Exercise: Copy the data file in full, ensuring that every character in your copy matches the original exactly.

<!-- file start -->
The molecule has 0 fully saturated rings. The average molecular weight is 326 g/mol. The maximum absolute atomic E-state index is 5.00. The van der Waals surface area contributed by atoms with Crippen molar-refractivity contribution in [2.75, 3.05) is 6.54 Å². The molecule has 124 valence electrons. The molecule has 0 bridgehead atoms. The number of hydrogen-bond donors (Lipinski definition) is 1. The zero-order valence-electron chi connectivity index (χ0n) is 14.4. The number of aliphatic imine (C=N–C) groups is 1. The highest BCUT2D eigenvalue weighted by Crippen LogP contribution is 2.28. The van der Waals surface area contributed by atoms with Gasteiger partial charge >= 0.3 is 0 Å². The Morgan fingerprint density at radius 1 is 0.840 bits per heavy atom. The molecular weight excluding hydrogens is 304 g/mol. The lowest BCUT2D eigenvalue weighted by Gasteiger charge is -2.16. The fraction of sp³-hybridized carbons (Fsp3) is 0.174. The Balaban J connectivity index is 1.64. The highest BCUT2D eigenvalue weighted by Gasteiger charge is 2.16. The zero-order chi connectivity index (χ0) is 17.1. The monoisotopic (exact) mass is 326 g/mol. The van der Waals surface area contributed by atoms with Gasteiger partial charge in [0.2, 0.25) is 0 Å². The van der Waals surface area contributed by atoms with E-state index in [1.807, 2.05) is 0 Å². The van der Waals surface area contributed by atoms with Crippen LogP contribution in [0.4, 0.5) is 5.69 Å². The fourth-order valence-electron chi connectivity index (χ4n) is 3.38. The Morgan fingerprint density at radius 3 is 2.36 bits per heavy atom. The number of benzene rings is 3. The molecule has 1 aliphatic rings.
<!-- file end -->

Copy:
The molecule has 0 fully saturated rings. The average molecular weight is 326 g/mol. The maximum absolute atomic E-state index is 5.00. The van der Waals surface area contributed by atoms with Crippen molar-refractivity contribution in [2.75, 3.05) is 6.54 Å². The molecule has 124 valence electrons. The molecule has 0 bridgehead atoms. The number of hydrogen-bond donors (Lipinski definition) is 1. The zero-order valence-electron chi connectivity index (χ0n) is 14.4. The number of aliphatic imine (C=N–C) groups is 1. The highest BCUT2D eigenvalue weighted by Crippen LogP contribution is 2.28. The van der Waals surface area contributed by atoms with Gasteiger partial charge >= 0.3 is 0 Å². The Morgan fingerprint density at radius 1 is 0.840 bits per heavy atom. The molecular weight excluding hydrogens is 304 g/mol. The lowest BCUT2D eigenvalue weighted by Gasteiger charge is -2.16. The fraction of sp³-hybridized carbons (Fsp3) is 0.174. The Balaban J connectivity index is 1.64. The highest BCUT2D eigenvalue weighted by Gasteiger charge is 2.16. The zero-order chi connectivity index (χ0) is 17.1. The monoisotopic (exact) mass is 326 g/mol. The van der Waals surface area contributed by atoms with Gasteiger partial charge in [0.2, 0.25) is 0 Å². The van der Waals surface area contributed by atoms with E-state index in [1.807, 2.05) is 0 Å². The van der Waals surface area contributed by atoms with Crippen LogP contribution in [0.4, 0.5) is 5.69 Å². The fourth-order valence-electron chi connectivity index (χ4n) is 3.38. The Morgan fingerprint density at radius 3 is 2.36 bits per heavy atom. The number of benzene rings is 3. The molecule has 1 aliphatic rings.